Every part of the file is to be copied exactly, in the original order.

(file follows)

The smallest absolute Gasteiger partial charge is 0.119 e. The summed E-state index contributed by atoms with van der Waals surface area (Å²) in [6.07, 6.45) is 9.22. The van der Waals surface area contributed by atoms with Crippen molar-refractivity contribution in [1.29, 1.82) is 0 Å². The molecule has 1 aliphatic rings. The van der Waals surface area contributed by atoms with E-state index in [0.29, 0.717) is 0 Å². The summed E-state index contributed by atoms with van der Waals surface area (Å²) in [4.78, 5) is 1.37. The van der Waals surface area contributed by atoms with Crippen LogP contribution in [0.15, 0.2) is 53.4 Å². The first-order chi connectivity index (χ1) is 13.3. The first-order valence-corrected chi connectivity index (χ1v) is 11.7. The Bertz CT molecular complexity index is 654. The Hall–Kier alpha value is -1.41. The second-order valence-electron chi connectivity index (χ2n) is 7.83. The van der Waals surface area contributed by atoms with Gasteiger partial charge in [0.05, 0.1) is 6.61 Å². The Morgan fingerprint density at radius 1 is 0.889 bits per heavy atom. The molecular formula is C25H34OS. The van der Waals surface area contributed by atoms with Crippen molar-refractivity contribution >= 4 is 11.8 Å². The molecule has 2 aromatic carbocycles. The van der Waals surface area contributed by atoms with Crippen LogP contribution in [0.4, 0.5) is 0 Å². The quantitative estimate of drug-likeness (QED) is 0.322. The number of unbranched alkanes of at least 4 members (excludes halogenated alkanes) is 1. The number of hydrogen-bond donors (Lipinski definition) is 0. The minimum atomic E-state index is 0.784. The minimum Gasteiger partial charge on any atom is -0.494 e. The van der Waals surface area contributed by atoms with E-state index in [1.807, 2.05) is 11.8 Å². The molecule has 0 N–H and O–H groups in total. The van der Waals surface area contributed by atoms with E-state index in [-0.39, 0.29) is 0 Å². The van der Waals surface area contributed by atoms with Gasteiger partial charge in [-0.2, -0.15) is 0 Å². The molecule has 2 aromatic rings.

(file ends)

The smallest absolute Gasteiger partial charge is 0.119 e. The summed E-state index contributed by atoms with van der Waals surface area (Å²) in [6.07, 6.45) is 9.22. The van der Waals surface area contributed by atoms with Crippen molar-refractivity contribution in [1.29, 1.82) is 0 Å². The molecule has 1 aliphatic rings. The van der Waals surface area contributed by atoms with E-state index in [0.29, 0.717) is 0 Å². The summed E-state index contributed by atoms with van der Waals surface area (Å²) in [4.78, 5) is 1.37. The van der Waals surface area contributed by atoms with Crippen LogP contribution in [0.15, 0.2) is 53.4 Å². The first-order chi connectivity index (χ1) is 13.3. The first-order valence-corrected chi connectivity index (χ1v) is 11.7. The Bertz CT molecular complexity index is 654. The Hall–Kier alpha value is -1.41. The second-order valence-electron chi connectivity index (χ2n) is 7.83. The van der Waals surface area contributed by atoms with Gasteiger partial charge in [0.05, 0.1) is 6.61 Å². The Morgan fingerprint density at radius 1 is 0.889 bits per heavy atom. The molecular formula is C25H34OS. The van der Waals surface area contributed by atoms with Crippen molar-refractivity contribution >= 4 is 11.8 Å². The molecule has 2 aromatic carbocycles. The van der Waals surface area contributed by atoms with Crippen LogP contribution in [0.4, 0.5) is 0 Å². The quantitative estimate of drug-likeness (QED) is 0.322. The number of unbranched alkanes of at least 4 members (excludes halogenated alkanes) is 1. The number of hydrogen-bond donors (Lipinski definition) is 0. The minimum atomic E-state index is 0.784. The minimum Gasteiger partial charge on any atom is -0.494 e. The van der Waals surface area contributed by atoms with E-state index in [1.807, 2.05) is 11.8 Å². The molecule has 0 N–H and O–H groups in total. The van der Waals surface area contributed by atoms with E-state index in [-0.39, 0.29) is 0 Å². The van der Waals surface area contributed by atoms with Gasteiger partial charge in [-0.2, -0.15) is 0 Å². The molecule has 2 aromatic rings.